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Frost Bank

Frost Bank

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Dick Evans believes Washington legislators and finance officials could use a dose of old-fashioned values.Evans, chairman and CEO of San Antonio-based Frost Bank, spoke at the Fort Worth Club on July 15 to a crowd of about 350 people, made up of Fort Worth-area customers, company executives and Cullen/Frost board members.

Evans� speech covered issues including Frost�s history, focus on relationship banking, and current business growth; the national economic climate; and Texas� economic climate.

�I wouldn�t trade places with any bank CEO in the country, but some may want to trade places with me,� Evans said.Evans declined to give attendees any numbers related to Frost�s growth because the company�s second quarter earnings are expected to be released some time during the week of July 20, he said.Frost Bank has continued to lend and add deposits through much of the economic downtown for a number of reasons, Evans said, adding that Frost dropped its residential mortgage and credit card lending practices years ago when the two industries became heavily commoditized, setting Frost up to avoid trouble during credit and mortgage market downturns.

�What that means is we have a strong institutional memory, we remember that you don�t make high-risk loans in the first place, that we�re relationship-driven, and it means that most customers will sit down together in good times and bad times and work through their situation,� Evans said.

As a result of those past decisions, Frost was in a position to turn down $330 million in Troubled Assets Relief funds from the federal government�s TARP program in late 2008, he said.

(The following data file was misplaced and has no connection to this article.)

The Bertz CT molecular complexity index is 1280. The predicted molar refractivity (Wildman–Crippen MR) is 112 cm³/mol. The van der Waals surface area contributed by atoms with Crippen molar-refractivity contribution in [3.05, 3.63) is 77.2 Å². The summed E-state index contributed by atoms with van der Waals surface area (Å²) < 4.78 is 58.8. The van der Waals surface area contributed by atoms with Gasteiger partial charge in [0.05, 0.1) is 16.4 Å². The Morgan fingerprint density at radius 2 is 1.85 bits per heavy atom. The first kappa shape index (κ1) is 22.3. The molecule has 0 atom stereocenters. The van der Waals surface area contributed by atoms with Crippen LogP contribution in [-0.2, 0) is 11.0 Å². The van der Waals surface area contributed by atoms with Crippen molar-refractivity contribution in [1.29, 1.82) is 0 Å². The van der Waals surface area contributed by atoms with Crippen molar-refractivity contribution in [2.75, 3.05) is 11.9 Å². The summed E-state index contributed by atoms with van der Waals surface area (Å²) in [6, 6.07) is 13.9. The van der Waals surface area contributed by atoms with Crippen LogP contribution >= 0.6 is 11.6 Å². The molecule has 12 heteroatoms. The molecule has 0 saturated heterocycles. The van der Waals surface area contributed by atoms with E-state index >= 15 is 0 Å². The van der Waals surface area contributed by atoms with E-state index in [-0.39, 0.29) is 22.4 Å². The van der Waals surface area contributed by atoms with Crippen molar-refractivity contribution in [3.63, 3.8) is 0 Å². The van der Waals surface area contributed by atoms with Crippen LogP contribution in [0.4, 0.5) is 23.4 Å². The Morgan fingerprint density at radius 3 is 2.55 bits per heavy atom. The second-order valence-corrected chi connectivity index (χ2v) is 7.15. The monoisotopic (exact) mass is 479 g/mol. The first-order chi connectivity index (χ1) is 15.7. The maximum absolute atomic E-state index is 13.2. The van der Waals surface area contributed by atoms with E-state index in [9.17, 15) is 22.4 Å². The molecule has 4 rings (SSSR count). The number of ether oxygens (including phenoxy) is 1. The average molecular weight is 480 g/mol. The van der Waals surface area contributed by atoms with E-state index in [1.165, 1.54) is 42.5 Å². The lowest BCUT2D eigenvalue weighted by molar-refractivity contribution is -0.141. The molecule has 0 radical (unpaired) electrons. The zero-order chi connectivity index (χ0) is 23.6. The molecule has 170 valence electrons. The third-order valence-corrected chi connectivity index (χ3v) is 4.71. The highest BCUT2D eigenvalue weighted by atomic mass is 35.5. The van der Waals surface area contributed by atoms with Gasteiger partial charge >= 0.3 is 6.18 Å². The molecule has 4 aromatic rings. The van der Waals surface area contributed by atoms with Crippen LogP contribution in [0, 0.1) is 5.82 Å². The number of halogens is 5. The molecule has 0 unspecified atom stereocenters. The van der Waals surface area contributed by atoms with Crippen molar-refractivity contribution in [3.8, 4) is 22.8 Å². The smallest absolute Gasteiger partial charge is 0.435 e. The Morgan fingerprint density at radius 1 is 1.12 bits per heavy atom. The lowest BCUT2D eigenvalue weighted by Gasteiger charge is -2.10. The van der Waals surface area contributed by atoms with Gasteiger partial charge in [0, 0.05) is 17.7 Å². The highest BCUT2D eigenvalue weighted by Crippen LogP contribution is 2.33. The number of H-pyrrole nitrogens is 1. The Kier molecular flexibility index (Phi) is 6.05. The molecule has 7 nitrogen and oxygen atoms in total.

Compared to national banks, Frost had a business advantage by being based in Texas, which entered the recession in the fourth quarter of 2008, after the majority of other states in the U.S., Evans said.

Business-wise, Frost�s decisions to focus on three core values has added to the company�s growth since the bank began in the 1880s: Culture, giving square deals, and remaining a safe and sound bank, Evans said.

�These are simple, but very powerful concepts,� Evans said, adding that a philosophy he follows is �Boring is beautiful� We take in deposits and we loan to our customers, at the same time we grow and deepen our relationships.� Speaking to efforts in 2008 by the federal government to stabilize the national economy with the Emergency Economic Stabilization Act and other programs, including the Troubled Assets Relief Program, Evans said intervention was necessary.

�But, I believe the nation is walking on a very fine line,� he said.

�The government�s original reaction to the crisis, to stabilize the economy before it shut down, was necessary� Now, we�re seeing the government get deeper and deeper into owning key segments of business.

I think we need to be very cautious.

Finally, we could use a strong dose of values at the national level, and we need to use some common sense and move from a state of confusion to confidence in the future.� Frost opened six new financial centers in 2008, and plans to open four through 2009.

Today, the company is at $15 billion in assets, has 110 locations and offers banking, investment and insurance services.

Frost has 27 Tarrant County offices, and ranks fourth in banking size in the county behind JPMorgan Chase, Bank of America and Wells Fargo, according to the FDIC.
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